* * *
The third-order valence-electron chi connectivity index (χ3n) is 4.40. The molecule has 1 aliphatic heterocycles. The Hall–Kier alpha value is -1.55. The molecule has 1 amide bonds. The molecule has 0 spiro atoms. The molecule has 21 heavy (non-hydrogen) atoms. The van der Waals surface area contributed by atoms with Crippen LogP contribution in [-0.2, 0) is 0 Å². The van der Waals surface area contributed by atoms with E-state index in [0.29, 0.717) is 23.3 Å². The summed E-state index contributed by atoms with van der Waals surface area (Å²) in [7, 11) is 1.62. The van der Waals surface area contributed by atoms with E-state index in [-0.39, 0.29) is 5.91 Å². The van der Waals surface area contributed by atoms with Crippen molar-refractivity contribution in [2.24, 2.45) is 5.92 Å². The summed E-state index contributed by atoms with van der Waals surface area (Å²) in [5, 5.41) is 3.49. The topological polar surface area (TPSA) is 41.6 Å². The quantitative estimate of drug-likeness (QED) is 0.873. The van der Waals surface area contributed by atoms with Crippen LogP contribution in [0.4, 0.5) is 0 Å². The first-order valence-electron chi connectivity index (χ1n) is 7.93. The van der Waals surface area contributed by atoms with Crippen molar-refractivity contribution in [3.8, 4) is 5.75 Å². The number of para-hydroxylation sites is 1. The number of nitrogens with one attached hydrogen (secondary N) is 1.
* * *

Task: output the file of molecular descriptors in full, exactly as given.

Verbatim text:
The third-order valence-electron chi connectivity index (χ3n) is 4.40. The molecule has 1 aliphatic heterocycles. The Hall–Kier alpha value is -1.55. The molecule has 1 amide bonds. The molecule has 0 spiro atoms. The molecule has 21 heavy (non-hydrogen) atoms. The van der Waals surface area contributed by atoms with Crippen LogP contribution in [-0.2, 0) is 0 Å². The van der Waals surface area contributed by atoms with E-state index in [0.29, 0.717) is 23.3 Å². The summed E-state index contributed by atoms with van der Waals surface area (Å²) in [7, 11) is 1.62. The van der Waals surface area contributed by atoms with E-state index in [-0.39, 0.29) is 5.91 Å². The van der Waals surface area contributed by atoms with Crippen molar-refractivity contribution in [2.24, 2.45) is 5.92 Å². The summed E-state index contributed by atoms with van der Waals surface area (Å²) in [5, 5.41) is 3.49. The topological polar surface area (TPSA) is 41.6 Å². The quantitative estimate of drug-likeness (QED) is 0.873. The van der Waals surface area contributed by atoms with Crippen LogP contribution in [0.4, 0.5) is 0 Å². The first-order valence-electron chi connectivity index (χ1n) is 7.93. The van der Waals surface area contributed by atoms with Crippen molar-refractivity contribution in [3.8, 4) is 5.75 Å². The number of para-hydroxylation sites is 1. The number of nitrogens with one attached hydrogen (secondary N) is 1.